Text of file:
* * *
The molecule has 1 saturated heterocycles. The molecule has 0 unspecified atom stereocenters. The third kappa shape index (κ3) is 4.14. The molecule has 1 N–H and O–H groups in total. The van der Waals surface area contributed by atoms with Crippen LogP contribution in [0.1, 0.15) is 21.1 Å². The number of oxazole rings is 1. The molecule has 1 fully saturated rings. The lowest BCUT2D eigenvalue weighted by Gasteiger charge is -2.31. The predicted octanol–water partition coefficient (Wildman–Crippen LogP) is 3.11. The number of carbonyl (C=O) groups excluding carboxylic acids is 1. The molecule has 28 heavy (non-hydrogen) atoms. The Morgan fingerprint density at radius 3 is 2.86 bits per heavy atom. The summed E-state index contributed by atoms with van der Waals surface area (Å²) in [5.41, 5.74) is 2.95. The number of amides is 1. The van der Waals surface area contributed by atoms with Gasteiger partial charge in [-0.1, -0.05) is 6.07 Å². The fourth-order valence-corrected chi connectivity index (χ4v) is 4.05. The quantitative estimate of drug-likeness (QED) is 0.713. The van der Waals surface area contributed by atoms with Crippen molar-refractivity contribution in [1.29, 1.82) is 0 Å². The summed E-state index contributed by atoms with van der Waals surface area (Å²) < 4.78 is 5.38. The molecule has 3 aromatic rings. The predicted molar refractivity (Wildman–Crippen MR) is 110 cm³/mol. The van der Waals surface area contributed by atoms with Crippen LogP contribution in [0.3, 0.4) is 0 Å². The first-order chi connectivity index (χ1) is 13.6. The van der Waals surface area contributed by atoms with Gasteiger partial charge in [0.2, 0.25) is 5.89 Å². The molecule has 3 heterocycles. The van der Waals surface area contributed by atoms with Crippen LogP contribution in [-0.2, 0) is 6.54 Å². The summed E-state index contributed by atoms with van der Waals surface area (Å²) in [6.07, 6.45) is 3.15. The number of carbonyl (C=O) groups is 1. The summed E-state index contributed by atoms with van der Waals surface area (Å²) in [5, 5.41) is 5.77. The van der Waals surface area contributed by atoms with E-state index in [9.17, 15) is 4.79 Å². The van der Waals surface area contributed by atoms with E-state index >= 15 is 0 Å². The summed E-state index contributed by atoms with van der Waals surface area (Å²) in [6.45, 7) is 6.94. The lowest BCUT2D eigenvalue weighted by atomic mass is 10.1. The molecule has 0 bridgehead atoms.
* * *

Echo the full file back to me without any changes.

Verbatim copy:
The molecule has 1 saturated heterocycles. The molecule has 0 unspecified atom stereocenters. The third kappa shape index (κ3) is 4.14. The molecule has 1 N–H and O–H groups in total. The van der Waals surface area contributed by atoms with Crippen LogP contribution in [0.1, 0.15) is 21.1 Å². The number of oxazole rings is 1. The molecule has 1 fully saturated rings. The lowest BCUT2D eigenvalue weighted by Gasteiger charge is -2.31. The predicted octanol–water partition coefficient (Wildman–Crippen LogP) is 3.11. The number of carbonyl (C=O) groups excluding carboxylic acids is 1. The molecule has 28 heavy (non-hydrogen) atoms. The Morgan fingerprint density at radius 3 is 2.86 bits per heavy atom. The summed E-state index contributed by atoms with van der Waals surface area (Å²) in [5.41, 5.74) is 2.95. The number of amides is 1. The van der Waals surface area contributed by atoms with Gasteiger partial charge in [-0.1, -0.05) is 6.07 Å². The fourth-order valence-corrected chi connectivity index (χ4v) is 4.05. The quantitative estimate of drug-likeness (QED) is 0.713. The van der Waals surface area contributed by atoms with Crippen molar-refractivity contribution in [1.29, 1.82) is 0 Å². The summed E-state index contributed by atoms with van der Waals surface area (Å²) < 4.78 is 5.38. The molecule has 3 aromatic rings. The predicted molar refractivity (Wildman–Crippen MR) is 110 cm³/mol. The van der Waals surface area contributed by atoms with Crippen LogP contribution in [0.3, 0.4) is 0 Å². The first-order chi connectivity index (χ1) is 13.6. The van der Waals surface area contributed by atoms with Gasteiger partial charge in [0.2, 0.25) is 5.89 Å². The molecule has 3 heterocycles. The van der Waals surface area contributed by atoms with Crippen LogP contribution in [-0.2, 0) is 6.54 Å². The summed E-state index contributed by atoms with van der Waals surface area (Å²) in [6.07, 6.45) is 3.15. The number of carbonyl (C=O) groups is 1. The summed E-state index contributed by atoms with van der Waals surface area (Å²) in [5, 5.41) is 5.77. The van der Waals surface area contributed by atoms with E-state index in [9.17, 15) is 4.79 Å². The van der Waals surface area contributed by atoms with E-state index >= 15 is 0 Å². The summed E-state index contributed by atoms with van der Waals surface area (Å²) in [6.45, 7) is 6.94. The lowest BCUT2D eigenvalue weighted by atomic mass is 10.1. The molecule has 0 bridgehead atoms.